Try your professional wings at UMC
Expand your professional experience as a student or intern at UMC and support our work to advance the science and practice of global medicines safety.
Joining us as a student working on your master's thesis or for an internship is an opportunity to develop your skills in a challenging scientific field of social importance. For those with the right talent, it could be the first stage of a longer relationship with UMC.
UMC’s research-focused teams working in data science and pharmacovigilance science welcome a few master's thesis students annually. Other departments at UMC also sometimes engage master's students or interns.
To register your interest in working with us, please send us a brief introduction of yourself and of your area of interest, a project outline if you have something specific in mind, and your CV.
Please contact us via this page.
Master’s students turned employees share their stories
"I really liked doing my thesis at UMC. Even if I was working independently on my project, with support from my supervisor and colleagues, I got to be a part of a team from day one."
Vanja, master's student turned systems developer at UMC
"There's a lot of information and data within healthcare that can be used to help patients. I saw that UMC was using data science and machine learning to help patients within pharmacovigilance, which truly aligns with my belief that data can have a real-world impact. "
Shachi, master's student turned data scientist at UMC
"I came across UMC and I thought that the work they do is really important and very interesting. So I thought, here I can put my skills to use for good rather than for profit."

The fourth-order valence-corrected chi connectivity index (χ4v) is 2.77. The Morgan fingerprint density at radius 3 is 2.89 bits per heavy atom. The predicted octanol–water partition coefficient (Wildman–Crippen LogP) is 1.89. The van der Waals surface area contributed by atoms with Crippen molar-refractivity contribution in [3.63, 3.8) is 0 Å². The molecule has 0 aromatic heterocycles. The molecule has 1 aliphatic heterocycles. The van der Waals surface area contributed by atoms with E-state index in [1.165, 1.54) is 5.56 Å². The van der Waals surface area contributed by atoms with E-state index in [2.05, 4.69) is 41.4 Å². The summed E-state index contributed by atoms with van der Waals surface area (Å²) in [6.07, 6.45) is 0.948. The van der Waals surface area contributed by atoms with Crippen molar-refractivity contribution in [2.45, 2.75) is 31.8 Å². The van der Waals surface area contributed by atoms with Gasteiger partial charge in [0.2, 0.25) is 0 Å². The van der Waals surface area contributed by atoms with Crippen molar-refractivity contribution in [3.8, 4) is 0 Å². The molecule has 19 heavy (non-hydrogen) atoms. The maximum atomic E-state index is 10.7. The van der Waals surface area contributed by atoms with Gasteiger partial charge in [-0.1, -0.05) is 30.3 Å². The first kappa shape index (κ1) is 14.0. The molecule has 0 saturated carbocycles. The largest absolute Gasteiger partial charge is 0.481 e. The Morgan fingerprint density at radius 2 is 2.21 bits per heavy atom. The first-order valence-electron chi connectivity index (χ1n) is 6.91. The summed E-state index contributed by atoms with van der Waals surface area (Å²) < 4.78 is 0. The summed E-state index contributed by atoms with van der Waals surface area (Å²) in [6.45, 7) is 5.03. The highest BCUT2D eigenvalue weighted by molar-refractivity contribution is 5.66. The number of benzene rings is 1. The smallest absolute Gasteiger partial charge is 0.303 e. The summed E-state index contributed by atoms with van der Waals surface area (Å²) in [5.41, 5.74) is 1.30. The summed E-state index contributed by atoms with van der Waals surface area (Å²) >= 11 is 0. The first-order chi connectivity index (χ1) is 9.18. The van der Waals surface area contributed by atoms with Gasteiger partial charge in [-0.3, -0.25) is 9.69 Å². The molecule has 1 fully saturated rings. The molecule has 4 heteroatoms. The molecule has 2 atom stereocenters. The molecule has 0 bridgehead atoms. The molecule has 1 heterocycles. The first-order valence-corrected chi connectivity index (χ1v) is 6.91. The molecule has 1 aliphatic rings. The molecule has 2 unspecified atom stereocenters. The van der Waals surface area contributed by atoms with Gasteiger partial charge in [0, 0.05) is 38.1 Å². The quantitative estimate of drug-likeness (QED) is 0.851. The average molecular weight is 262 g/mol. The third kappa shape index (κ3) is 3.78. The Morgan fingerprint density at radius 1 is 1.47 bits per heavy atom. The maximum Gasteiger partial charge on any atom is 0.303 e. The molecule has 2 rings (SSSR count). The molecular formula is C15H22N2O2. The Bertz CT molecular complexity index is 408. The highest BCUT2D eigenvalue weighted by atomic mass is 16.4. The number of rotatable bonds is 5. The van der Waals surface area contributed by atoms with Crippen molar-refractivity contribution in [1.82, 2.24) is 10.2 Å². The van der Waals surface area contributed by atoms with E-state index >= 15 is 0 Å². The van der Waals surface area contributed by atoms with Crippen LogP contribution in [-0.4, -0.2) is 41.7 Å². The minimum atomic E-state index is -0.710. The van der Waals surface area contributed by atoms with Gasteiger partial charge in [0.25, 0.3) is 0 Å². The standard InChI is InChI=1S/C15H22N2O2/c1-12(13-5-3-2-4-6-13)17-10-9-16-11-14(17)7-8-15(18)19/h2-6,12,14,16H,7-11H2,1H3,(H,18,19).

Eva-Lisa, master's student turned data scientist at UMC
Past theses undertaken at UMC
2021 Creation of a Next-Generation Standardized Drug Grouping for QT Prolonging Reactions using Machine Learning Techniques
2020 Improving the speed and quality of an Adverse Event cluster analysis with Stepwise Expectation Maximization and Community Detection
2020 Retrospective disproportionality analysis to investigate the usefulness of the WHODrug Standardised Drug Groupings in the pharmacovigilance signal detection process
2019 Extracting Adverse Drug Reactions from Product Labels using Deep Learning and Natural Language processing
2018 Deep Neural Networks for Inverse De-Identification of Medical Case Narratives in Reports of Suspected Adverse Drug Reactions
2016 Extraction of Severity Information from Clinical Narratives Using Statistical Natural Language Processing